Food plays an extremely important part in the lives of all humans. After ingestion, the food is mechanically broken down into smaller pieces and then chemically digested through the action of enzymes.

The products of this digestion process are then absorbed into the bloodstream and transported to the liver for further processing. Remaining undigested material is then passed on to the large intestine where some of it undergoes bacterial fermentation.

Any remaining waste material is passed on and prepared for elimination from the digestive system.

New Zealand research

Research into foods and food chemistry is very much market driven, and with its strong agricultural and horticultural base, New Zealand is playing a leading role in some aspects of this. It is important that students be informed of this and given insight into some of the research programmes currently operating in the food innovation field. We feature two scientists from Plant & Food Research: Dr John Ingram’s work on ‘satiety’ and Dr Juliet Ansell’s work on ‘gut health’.

The GI tract

The human digestive system, also known as the gastrointestinal (GI) tract, consists of a long muscular tube and several accessory organs such as the salivary glands, pancreas and gall bladder. It is responsible for food ingestion and digestion, absorption of digestion products and the elimination of undigested materials.

We look at the main structural features of the GI tract and the role they play in the digestive process.

Digestion

Digestion of food involves both mechanical and chemical processes. Through digestion, large food particles are converted into smaller components that can be readily absorbed into the bloodstream.

We look at mechanical digestion and the chemical digestion (enzymatic hydrolysis) of carbohydrates, proteins and fats.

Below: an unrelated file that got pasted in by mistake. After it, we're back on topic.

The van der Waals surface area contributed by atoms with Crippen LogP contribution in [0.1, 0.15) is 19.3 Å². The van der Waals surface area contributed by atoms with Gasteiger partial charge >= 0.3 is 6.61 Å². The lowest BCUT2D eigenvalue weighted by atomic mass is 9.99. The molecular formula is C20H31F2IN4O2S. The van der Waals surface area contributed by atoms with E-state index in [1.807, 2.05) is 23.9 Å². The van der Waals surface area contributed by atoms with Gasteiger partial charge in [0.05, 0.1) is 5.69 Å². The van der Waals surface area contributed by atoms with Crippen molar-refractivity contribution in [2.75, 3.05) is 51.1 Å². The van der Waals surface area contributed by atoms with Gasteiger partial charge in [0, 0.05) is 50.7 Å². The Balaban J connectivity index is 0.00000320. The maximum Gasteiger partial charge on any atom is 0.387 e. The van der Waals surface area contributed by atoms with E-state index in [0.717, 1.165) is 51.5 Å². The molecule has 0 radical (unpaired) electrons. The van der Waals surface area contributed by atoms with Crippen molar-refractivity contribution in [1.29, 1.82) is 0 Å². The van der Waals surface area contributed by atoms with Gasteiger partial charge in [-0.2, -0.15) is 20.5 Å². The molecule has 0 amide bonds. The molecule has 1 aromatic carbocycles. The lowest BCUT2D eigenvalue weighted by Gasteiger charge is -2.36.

Rate of digestion

Digestion of food involves chemical reactions that break up large food molecules into their ‘building block’ components. There are a number of factors that affect the rates of these reactions.

The article, Rate of digestion, looks at how surface area, temperature and pH all influence the rate of digestion of large food molecules. The action of salivary amylase on starch is used as an example.

Large intestine function

Recent research has revealed that the large intestine and its resident bacterial population have key roles to play in determining our health and wellbeing. It is much more than just a waste storage facility.

We look at the structure of the large intestine and the four main functions it performs.

Unlocking the energy in foods

The foods we eat supply the energy needed by the body to drive its complex chemical, mechanical and electrical systems.

The article, Unlocking the energy in foods, looks at the origin of this energy, how is it locked into food molecules, how is it released and how the energy content of foods can be calculated.

Energy requirements of the body

The macronutrients (carbohydrates, proteins, fats and oils) we consume in our diet help to supply the energy needed by the body to keep it working. The rate of energy release from macronutrients by chemical processes occurring in the body is known as metabolic rate.

We look at the concept of resting metabolic rate and a simple method of calculating it. In addition, the idea of balancing energy intake from eating food with output through resting metabolism, growth, exercise and digesting food is also considered.

The activities Calculating RMR and daily energy output and Futures thinking about obesity get students to investigate energy balances and potential impacts on health.

Other student activities explore the actions of digestive enzymes: lactase (and lactose intolerance), proteolytic enzymes on party jellies and  salivary amylase on cooked rice starch.

Key terms

For explanations of key concepts, see Digestion chemistry – key terms.
Published 13 July 2011